I suspect that any author rank that comes out of Authorship is going to depend in part upon your actual social interactions as well as things like views and likes because (1) many social shares and posts often are time sensitive and their value may wear off if they depend upon accruing PageRank to start showing up in search results, (2) Things like views and likes and shares or comments might potentially be prone to abuse, but there are possibly some ways around that, like limiting the ones that you count to people signed into Google accounts that Google might trust.

    The Jelly question is interesting, and I suspect it’s getting a fair amount of scrutiny from Google and Yahoo! and Microsoft as a potential acquisition target. It wouldn’t be the first time that Google liked something enough from Biz Stone to buy his company.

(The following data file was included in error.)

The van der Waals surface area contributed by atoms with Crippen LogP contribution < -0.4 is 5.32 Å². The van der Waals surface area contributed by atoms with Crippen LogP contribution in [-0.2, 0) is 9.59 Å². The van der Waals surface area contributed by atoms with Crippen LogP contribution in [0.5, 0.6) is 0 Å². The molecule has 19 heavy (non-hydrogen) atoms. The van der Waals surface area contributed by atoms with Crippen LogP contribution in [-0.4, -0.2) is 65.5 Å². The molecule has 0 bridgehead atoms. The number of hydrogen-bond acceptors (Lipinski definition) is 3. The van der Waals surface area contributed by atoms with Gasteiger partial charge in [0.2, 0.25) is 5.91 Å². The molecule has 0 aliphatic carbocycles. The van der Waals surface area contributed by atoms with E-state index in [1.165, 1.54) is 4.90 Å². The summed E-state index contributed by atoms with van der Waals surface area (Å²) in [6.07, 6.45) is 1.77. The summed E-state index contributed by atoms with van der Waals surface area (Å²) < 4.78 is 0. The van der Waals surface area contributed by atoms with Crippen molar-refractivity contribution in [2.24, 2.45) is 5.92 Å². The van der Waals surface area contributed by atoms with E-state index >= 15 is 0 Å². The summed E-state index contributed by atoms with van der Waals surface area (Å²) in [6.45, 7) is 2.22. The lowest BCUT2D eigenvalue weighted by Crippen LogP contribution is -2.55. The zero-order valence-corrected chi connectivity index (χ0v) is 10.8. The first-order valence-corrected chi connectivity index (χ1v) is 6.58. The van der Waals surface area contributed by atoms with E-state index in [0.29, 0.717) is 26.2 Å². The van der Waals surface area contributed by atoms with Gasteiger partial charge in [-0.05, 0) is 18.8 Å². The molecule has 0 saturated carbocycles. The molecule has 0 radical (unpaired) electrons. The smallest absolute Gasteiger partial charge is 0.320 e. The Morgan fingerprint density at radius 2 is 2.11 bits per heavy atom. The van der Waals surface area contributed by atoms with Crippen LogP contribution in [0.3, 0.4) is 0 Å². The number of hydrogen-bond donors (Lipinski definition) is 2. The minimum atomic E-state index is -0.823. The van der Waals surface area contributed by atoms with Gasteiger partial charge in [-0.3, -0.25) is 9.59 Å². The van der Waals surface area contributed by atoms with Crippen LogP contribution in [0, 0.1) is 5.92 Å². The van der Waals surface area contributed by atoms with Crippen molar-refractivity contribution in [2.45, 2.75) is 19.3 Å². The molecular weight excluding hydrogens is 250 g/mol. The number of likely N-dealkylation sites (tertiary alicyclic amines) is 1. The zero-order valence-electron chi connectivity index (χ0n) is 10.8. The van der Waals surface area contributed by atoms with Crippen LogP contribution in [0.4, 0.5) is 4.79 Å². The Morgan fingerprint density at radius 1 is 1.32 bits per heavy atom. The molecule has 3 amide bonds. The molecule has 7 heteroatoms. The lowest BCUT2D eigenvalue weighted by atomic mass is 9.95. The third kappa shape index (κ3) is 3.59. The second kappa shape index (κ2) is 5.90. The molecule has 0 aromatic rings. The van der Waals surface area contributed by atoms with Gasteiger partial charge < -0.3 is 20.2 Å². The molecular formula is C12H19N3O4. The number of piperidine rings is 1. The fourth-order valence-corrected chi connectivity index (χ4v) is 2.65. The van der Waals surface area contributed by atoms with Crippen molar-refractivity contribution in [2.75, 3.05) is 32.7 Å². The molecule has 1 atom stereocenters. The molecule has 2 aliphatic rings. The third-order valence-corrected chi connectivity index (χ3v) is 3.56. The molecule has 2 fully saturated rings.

11. For some time Google has tracked click through and interaction with Search ads to determine a quality score. They do the same thing for reviews by individuals. It would make sense for them to use their own click stream data for a query to return the most selected result as well as the query transition from the user as they hone in on the specific information or result they are looking for. I am not sure that a better semantic understanding by the algo (hummingbird) is the only driver, historical user behavior most likely is an strong signal as well.

  12. I have been looking out for these exemplary queries since Hummingbird, but as you note, it is hard to be 100% certain that the query really does highlight the way Google determines intent since August…